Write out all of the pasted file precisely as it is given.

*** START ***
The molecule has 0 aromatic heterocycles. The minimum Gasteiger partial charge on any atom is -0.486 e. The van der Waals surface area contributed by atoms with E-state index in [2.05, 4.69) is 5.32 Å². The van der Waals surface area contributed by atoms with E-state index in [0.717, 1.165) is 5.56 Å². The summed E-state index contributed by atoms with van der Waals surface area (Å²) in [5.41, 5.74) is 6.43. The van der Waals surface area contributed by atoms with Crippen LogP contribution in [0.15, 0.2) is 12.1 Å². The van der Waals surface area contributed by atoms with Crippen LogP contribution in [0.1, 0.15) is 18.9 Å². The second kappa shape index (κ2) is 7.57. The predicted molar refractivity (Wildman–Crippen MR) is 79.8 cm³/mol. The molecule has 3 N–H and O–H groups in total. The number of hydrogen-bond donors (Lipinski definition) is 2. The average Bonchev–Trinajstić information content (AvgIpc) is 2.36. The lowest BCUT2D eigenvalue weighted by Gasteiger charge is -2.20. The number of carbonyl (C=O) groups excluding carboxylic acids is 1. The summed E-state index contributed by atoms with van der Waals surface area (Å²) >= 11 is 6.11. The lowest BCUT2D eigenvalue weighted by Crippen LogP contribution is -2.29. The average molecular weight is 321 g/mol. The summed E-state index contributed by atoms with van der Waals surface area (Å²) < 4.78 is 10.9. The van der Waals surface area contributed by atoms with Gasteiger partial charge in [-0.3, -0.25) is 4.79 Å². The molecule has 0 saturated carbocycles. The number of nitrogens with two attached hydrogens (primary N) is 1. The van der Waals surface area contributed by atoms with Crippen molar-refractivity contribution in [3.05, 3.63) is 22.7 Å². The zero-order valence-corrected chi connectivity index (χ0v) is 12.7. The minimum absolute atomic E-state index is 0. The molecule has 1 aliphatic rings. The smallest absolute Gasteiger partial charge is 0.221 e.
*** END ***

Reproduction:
The molecule has 0 aromatic heterocycles. The minimum Gasteiger partial charge on any atom is -0.486 e. The van der Waals surface area contributed by atoms with E-state index in [2.05, 4.69) is 5.32 Å². The van der Waals surface area contributed by atoms with E-state index in [0.717, 1.165) is 5.56 Å². The summed E-state index contributed by atoms with van der Waals surface area (Å²) in [5.41, 5.74) is 6.43. The van der Waals surface area contributed by atoms with Crippen LogP contribution in [0.15, 0.2) is 12.1 Å². The van der Waals surface area contributed by atoms with Crippen LogP contribution in [0.1, 0.15) is 18.9 Å². The second kappa shape index (κ2) is 7.57. The predicted molar refractivity (Wildman–Crippen MR) is 79.8 cm³/mol. The molecule has 3 N–H and O–H groups in total. The number of hydrogen-bond donors (Lipinski definition) is 2. The average Bonchev–Trinajstić information content (AvgIpc) is 2.36. The lowest BCUT2D eigenvalue weighted by Gasteiger charge is -2.20. The number of carbonyl (C=O) groups excluding carboxylic acids is 1. The summed E-state index contributed by atoms with van der Waals surface area (Å²) >= 11 is 6.11. The lowest BCUT2D eigenvalue weighted by Crippen LogP contribution is -2.29. The average molecular weight is 321 g/mol. The summed E-state index contributed by atoms with van der Waals surface area (Å²) < 4.78 is 10.9. The van der Waals surface area contributed by atoms with Gasteiger partial charge in [-0.3, -0.25) is 4.79 Å². The molecule has 0 saturated carbocycles. The number of nitrogens with two attached hydrogens (primary N) is 1. The van der Waals surface area contributed by atoms with Crippen molar-refractivity contribution in [3.05, 3.63) is 22.7 Å². The zero-order valence-corrected chi connectivity index (χ0v) is 12.7. The minimum absolute atomic E-state index is 0. The molecule has 1 aliphatic rings. The smallest absolute Gasteiger partial charge is 0.221 e.